Waves Insider: What happened to Pepperdine’s new sports arena?

The Firestone Fieldhouse at Pepperdine University is nothing to write home about. Much of the seating consists of wooden benches that look like church pews and the space feels cramped overall. The arena feels more like a glorified high school gym than the site for Division 1 college sports events in an affluent town like Malibu. 

But in late 2010, Pepperdine had plans to convert the Fieldhouse into a recreational facility and build a new, state-of-the-art university athletics and events center that would house men’s and women’s basketball and volleyball, and have other uses as well. The new arena was said to feature more than 5,000 seats, a much higher number than the Fieldhouse’s current capacity of 3,104 stated on Pepperdine’s website. A new NCAA-compliant soccer field was also planned. 

Everything was set. The university had made presentations to the Malibu City Council, an environmental impact report was completed, and both the County of Los Angeles and California Coastal Commission had approved the plans for the arena and a host of other renovations to Pepperdine included in what was then referred to as the Campus Life Project. Coastal Commission documents from 2012 show that several people personally wrote to the Commission in support of the project. Kristine Hilliard, a former player on the Waves women’s soccer team, wrote in her letter that she was most excited about the athletic facilities included of the project, especially the addition of new lighting at the soccer field that would help her teammates and her work out at night and not miss afternoon classes. 

And as early as 2010 and recently as 2013, two Internet forum topics centered around the arena project. Several users engaged in conversation about the project. 

“Pepperdine needed a bigger, better venue,” one user wrote. “Good for them, good for the [West Coast Conference].” 

But the arena hasn’t come to fruition. Rhiannon Bailard, director of the Center for Sustainability who oversees the entitlements for the Campus Life Project, said the university was unable to raise the amount of money needed to build the new facility. 

The university started the Campaign for Changing Lives specifically to gather funds for the Campus Life Project. That campaign raised a just over a whopping $470 million.

Over half of that money was for Seaver College and something called university initiatives, according to the campaign’s website. A chunk of it — $78.1 million — went to the university’s school of law. The athletics and events center represented only $11.3 million of the total fundraised amount.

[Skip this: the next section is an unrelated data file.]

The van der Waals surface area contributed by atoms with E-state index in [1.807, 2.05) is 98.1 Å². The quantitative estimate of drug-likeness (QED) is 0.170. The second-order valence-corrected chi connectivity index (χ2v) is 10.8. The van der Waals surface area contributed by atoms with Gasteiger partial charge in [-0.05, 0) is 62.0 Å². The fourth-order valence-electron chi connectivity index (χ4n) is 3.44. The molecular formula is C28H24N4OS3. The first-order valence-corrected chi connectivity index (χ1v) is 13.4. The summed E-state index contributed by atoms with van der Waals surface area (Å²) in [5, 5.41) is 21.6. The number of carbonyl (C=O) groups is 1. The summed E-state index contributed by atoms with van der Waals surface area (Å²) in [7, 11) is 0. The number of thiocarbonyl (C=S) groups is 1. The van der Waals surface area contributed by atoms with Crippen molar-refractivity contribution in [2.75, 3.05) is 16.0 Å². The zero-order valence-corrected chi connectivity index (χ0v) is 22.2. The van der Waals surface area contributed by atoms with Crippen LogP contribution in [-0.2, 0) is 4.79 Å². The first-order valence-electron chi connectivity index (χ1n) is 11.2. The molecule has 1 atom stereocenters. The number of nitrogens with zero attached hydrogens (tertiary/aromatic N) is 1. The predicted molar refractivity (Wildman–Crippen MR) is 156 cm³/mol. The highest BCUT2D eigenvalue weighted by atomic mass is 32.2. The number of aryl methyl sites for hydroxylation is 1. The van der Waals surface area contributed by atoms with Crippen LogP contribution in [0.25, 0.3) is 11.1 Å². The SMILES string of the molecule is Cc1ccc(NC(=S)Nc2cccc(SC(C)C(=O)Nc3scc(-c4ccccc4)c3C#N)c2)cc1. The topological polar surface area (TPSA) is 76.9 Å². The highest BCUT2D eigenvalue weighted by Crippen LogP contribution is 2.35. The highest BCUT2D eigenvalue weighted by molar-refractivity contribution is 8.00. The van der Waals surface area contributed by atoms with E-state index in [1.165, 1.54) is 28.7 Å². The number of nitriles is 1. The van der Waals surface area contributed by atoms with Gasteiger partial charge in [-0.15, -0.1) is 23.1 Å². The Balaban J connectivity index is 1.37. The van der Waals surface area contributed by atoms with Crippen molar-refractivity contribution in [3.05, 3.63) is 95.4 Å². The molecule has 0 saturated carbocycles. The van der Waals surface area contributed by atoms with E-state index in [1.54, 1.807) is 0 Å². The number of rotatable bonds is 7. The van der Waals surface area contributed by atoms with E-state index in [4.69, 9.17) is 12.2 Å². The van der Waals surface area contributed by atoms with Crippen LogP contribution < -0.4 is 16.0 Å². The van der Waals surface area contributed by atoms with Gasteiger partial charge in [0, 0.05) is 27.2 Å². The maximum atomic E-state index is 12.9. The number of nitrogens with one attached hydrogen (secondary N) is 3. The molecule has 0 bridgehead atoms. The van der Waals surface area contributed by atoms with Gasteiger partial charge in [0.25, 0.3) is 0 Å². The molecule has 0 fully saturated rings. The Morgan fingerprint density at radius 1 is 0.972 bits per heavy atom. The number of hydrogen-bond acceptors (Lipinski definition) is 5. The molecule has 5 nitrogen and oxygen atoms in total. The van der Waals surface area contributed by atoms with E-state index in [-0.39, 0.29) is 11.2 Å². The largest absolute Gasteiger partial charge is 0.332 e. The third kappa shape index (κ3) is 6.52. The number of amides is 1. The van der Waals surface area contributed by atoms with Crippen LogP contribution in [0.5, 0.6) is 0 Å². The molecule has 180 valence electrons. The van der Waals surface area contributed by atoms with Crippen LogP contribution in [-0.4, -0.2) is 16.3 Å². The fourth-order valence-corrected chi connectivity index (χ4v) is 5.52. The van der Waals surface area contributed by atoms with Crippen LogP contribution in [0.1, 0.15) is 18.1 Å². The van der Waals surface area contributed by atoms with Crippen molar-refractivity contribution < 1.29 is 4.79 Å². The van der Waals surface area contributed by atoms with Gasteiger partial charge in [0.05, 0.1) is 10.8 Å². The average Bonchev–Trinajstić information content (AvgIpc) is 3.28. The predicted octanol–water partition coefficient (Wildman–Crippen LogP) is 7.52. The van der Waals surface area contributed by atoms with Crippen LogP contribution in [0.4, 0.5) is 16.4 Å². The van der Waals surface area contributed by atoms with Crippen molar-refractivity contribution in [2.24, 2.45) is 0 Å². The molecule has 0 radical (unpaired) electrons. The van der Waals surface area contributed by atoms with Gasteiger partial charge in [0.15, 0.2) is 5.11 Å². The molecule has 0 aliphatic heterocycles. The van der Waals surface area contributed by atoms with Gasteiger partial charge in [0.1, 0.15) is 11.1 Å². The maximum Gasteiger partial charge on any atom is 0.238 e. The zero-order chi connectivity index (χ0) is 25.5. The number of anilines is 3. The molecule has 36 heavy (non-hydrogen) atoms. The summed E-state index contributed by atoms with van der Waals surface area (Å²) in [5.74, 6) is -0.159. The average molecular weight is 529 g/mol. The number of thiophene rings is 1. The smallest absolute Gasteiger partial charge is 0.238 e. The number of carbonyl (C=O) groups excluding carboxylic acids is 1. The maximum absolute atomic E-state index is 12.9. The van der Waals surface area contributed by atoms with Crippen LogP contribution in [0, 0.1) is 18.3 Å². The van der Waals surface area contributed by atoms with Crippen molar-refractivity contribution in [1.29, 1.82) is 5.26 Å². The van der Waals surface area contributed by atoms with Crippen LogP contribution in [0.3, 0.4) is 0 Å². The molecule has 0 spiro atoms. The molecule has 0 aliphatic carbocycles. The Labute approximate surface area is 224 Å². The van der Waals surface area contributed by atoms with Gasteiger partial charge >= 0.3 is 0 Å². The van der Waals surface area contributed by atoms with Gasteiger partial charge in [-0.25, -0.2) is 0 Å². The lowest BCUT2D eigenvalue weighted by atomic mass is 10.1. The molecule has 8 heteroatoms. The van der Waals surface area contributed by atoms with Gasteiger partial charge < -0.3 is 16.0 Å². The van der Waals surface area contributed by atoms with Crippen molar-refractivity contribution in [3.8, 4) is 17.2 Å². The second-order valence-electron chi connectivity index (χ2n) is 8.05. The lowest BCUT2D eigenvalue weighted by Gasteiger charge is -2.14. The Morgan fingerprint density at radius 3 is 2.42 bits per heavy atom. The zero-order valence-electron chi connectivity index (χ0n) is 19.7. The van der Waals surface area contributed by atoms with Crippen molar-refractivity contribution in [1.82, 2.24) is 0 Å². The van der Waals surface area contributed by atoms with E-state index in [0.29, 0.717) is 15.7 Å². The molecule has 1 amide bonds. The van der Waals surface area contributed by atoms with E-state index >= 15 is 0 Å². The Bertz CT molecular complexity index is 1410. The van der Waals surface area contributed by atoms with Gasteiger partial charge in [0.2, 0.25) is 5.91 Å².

Pepperdine athletic director Steve Potts said the goal was to raise $50 million for the events center. 

Bailard, who orchestrated obtaining the legal permissions to develop the project, didn’t go as far as to say plans for the sports arena were scrapped. However, she did say no timeline exists for when the project would get going again, and that the arena and soccer field portions of the project didn’t represent a current university need. 

Almost no information about the arena, the field or the entire project itself exists anywhere on Pepperdine’s website or on the Internet. A link to an article detailing the architects and plans for the events center leads to a generic landing page for the fundraising campaign. Pepperdine does keep a landing page for the project on its website with a phone number people can call for more information, but those digits are now a private cell phone number of someone unaffiliated with Pepperdine. An email sent to the address listed next to phone number went unanswered. 

There is also no mention of the fact that the proposed sports arena and soccer field hadn’t reached their fundraising goals. Seemingly no announcement was made by the university or reported by any local media. 

The situation begs the question: Why was fundraising for other aspects of the Campus Life Project more successful compared to planned renovations that would benefit Pepperdine’s sports program, which is already inferior to other Division 1 programs — not only in the WCC, but in the state? 

Potts said he was not upset or disappointed that not enough money was raised for the events center, and continually pointed out that the university successfully raised almost half a billion dollars for the entire project. 

Potts added that more work needs to be done to make the events center a reality. 

“There are people working every day trying to raise enough money to move that building forward,” Potts said. 

For now, the Pepperdine and Malibu communities will watch their Waves in the same old Firestone Fieldhouse, with no clear answers as to when they’ll receive an arena worth cheering in. 

Interview requests to Austin Oaks, Pepperdine’s director of construction, were not returned. 

Waves Insider is a monthly column offering an in-depth look at Pepperdine sports. Assistant Editor Alex Vejar covers high school sports, education and anything in between for the Malibu Surfside News. Follow Alex on Twitter @AlexVReporting.

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